A mechanics' lien is an encumbrance against property for work that has gone unpaid. It is a fairly common legal remedy in construction contract cases. A business lawyer may file this type of lawsuit to help a client recoup his or her earnings. Mechanics liens can be filed for services rendered ,or for materials used. In the case that the lien is not satisfied, it may be possible to foreclose so that the sale proceeds can cover the lien. Mechanics liens in Utah are complicated, but we will explain some of the basic components here.
The Applicable Statute
The law regarding mechanics' liens is found in the Utah Annotated Code, Section 38-1-1, et seq. Per this statute, any contractor or subcontractor performing a job entailing construction or some type of property improvement qualifies to file a lien. The statute also covers professionals such as architects, artists or engineers who have produced design plans for the property. It may also cover a business who rents equipment to a contractor or homeowner to complete the project.
There are a couple restrictions to the ability to file a line. First, the lien must attach to the property where the services or equipment are used. Second, the lien can only be attached to the part of the land in which the owner (debtor) has an interest.
The notice requirements for a mechanics' lien are fairly complicated. It is best to discuss filing procedures with a business law attorney. In general, there are two notice issues that you should be aware of. First, there are different filing deadlines depending on whether the lien is for construction, or pre-construction purposes. Second, all of these liens require some form of preliminary notice. For construction liens, the notice needs to be served within 20 days from the completion of the work. For a pre-construction lien, the notice must also be done within a 20 day period following the start of services.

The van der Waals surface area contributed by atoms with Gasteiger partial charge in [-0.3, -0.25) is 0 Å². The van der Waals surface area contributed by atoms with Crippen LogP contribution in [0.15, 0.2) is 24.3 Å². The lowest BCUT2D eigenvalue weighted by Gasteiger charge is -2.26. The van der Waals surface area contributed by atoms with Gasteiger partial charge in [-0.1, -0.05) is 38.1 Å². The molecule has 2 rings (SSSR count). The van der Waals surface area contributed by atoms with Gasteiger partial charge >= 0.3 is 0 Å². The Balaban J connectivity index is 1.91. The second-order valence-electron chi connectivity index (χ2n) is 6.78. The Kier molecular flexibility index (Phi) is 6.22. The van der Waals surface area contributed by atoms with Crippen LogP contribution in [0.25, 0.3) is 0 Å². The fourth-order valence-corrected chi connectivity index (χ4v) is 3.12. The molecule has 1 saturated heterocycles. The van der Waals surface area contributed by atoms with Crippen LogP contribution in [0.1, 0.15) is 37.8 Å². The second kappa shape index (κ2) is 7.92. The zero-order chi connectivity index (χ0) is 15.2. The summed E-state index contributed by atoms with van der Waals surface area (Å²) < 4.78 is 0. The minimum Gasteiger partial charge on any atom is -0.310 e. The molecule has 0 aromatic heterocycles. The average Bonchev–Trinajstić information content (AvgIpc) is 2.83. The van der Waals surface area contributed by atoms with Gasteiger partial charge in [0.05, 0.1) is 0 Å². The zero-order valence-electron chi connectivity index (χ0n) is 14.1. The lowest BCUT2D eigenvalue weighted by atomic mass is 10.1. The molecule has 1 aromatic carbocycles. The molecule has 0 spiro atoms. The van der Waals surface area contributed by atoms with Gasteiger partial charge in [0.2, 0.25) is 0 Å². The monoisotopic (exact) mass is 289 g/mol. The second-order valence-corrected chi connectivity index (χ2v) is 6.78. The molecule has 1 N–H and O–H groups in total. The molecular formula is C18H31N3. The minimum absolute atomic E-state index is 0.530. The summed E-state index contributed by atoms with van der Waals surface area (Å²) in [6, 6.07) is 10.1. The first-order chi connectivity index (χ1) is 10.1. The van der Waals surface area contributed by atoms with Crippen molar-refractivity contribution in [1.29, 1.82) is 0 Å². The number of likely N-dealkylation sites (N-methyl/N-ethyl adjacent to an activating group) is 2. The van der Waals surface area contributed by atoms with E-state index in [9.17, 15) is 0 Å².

After notice is given, the next step is to file the lien with the appropriate court. There are different filing deadlines depending on the circumstances of the case. In cases where a notice of completion was filed, the deadline is 90 days from the filing. In some scenarios, this time period may be extended to 180 days following the completion of the project. In cases without a notice completion, the deadline is 180 days following the completion of the contractual terms. In either case, the term "final completion" has a very specific legal definition. Consult your business attorney for additional help.
A Final Consideration
Mechanics' liens are an important part of the construction industry. They help preserve a contractor's right to receive payment for services rendered. Some construction companies go through the lien process without an attorney. However, due to the potential for complications, it is always a good idea to use a business law attorney.
If you have questions about a mechanics' lien in Utah, contact Spencer and Collier, PLLC.